The Italian criminologist Cesare Lombroso died in 1909. His ideas, posthumously disseminated in English by his daughter Gina Lombroso-Ferrero, bloomed in strange ways in the United States in the early decades of the century. And more than a century later, vestiges of Lombroso can still be heard in the rhetoric of the “criminal element” and “superpredators.”
Scholar Emilia Musumeci explores Lombroso’s voluminous work in his native Italian context. Born in 1835, Lombroso grew up during the tumultuous period of Italian unification. “After the unification of Italy in 1861, there had followed a period of emergency stemming from gradual but inexorable migration from the countryside to the cities,” writes Musumeci. In Lombroso’s own words, “dangerous classes” of robbers, prostitutes, and subversives gave birth to a “tide of crime” that had to be explained as well as dealt with.
As Musumeci argues, “Lombroso embarked on a frantic search over the bodies and faces of prisoners and lunatics, in order to find the stigmata of deviance, the unmistakeable, irrefutable evidence that a criminal is predetermined to commit evil acts because he is biologically different from any other human being.” (Italics in original.)
Lombroso ’s 1876 L’Uomo Deliqnuente (translated as Criminal Man in 1911) offered an answer. Criminals were born, not made; they were atavistic throwbacks to a more primitive life form. And you could actually tell by looking at them, for their degeneracy was written into their faces, their bone structure, their physiognomies. Physical appearance reflected a moral “monstrosity” within. Lombroso’s works included such illustrations as that of the typical criminal’s ear.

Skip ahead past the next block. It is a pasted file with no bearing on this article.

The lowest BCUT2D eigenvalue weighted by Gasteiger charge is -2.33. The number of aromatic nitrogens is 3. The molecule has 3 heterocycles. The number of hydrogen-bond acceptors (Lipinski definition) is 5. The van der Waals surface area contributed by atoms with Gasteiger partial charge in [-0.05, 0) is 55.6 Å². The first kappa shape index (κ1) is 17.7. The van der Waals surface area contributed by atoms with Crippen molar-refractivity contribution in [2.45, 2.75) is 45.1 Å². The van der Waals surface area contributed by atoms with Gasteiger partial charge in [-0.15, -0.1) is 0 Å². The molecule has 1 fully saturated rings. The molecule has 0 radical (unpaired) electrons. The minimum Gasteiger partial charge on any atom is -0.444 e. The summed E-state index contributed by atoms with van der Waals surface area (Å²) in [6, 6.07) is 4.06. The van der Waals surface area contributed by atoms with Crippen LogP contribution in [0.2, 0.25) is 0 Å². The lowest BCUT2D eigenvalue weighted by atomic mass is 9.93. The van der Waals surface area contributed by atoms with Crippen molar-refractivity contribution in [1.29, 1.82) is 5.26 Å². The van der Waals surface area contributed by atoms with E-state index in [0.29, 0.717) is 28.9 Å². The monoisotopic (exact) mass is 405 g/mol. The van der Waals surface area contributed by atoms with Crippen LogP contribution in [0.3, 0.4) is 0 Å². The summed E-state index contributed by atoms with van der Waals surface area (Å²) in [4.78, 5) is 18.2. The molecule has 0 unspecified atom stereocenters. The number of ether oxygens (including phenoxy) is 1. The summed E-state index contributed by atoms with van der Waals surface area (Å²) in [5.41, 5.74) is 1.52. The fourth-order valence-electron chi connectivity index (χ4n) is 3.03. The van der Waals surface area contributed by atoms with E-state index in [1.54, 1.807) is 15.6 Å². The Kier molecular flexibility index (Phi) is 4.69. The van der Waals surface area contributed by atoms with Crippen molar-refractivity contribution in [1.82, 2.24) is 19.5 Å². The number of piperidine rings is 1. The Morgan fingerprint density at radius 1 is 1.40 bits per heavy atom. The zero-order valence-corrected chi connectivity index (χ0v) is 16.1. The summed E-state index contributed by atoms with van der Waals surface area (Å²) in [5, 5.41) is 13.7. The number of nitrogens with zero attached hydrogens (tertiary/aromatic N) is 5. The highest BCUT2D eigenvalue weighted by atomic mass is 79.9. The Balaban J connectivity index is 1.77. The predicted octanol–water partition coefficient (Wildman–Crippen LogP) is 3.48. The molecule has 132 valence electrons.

Lombroso believed he found the key to understanding criminal degeneracy in an anomaly on the skull, which he found on a seventy-year-old brigand and then again on a notorious serial killer. He called this physical sign the “birth certificate” of criminal anthropology. Delving deeper into the criminal underworld, Lomobroso also found that tattooing and the use of slang were further proofs of criminal difference.
To combat all this, Lombroso called for “scientific policing.” He didn’t live to see the full flowering of his call, but his followers came through. The professor of forensic medicine Salvatore Ottolenghi set up the Scuola di Polizia Scientifica in 1907 in Rome, using an Identification card system to track the lives, careers, and family background of criminals. Another Lombroso acolyte, French policeman Alphonse Bertillon, developed a system of describing criminals by physical measurement. Mugshots and fingerprinting, fundamentals of the Bertillon System, can be directly traced back to Lombroso’s ideas.
Musumeci notes that the School of Police Science was readily incorporated into Mussolini’s Fascist regime in the 1920s. Ottolenghi adapted his cataloging system for use against enemies of the state. Data collection on criminals readily became data collection on all in the “process of fascistisation of all aspects of Italian society.”
On the other side of the Atlantic, Lombrosian theories were popularized. His notion of criminal atavism fit perfectly with the eugenics movement. His American followers included the nativist H. P. Lovecraft, who was obsessed with “race mixing” in his fiction, and Congressman Albert Johnson, one half of the Johnson-Reed Act of 1924. This was the law that banged the door shut on Asian immigrants and severely restricted immigration from southern and eastern Europe through a quota system. Ironically, this could have included Lombroso, an Italian.
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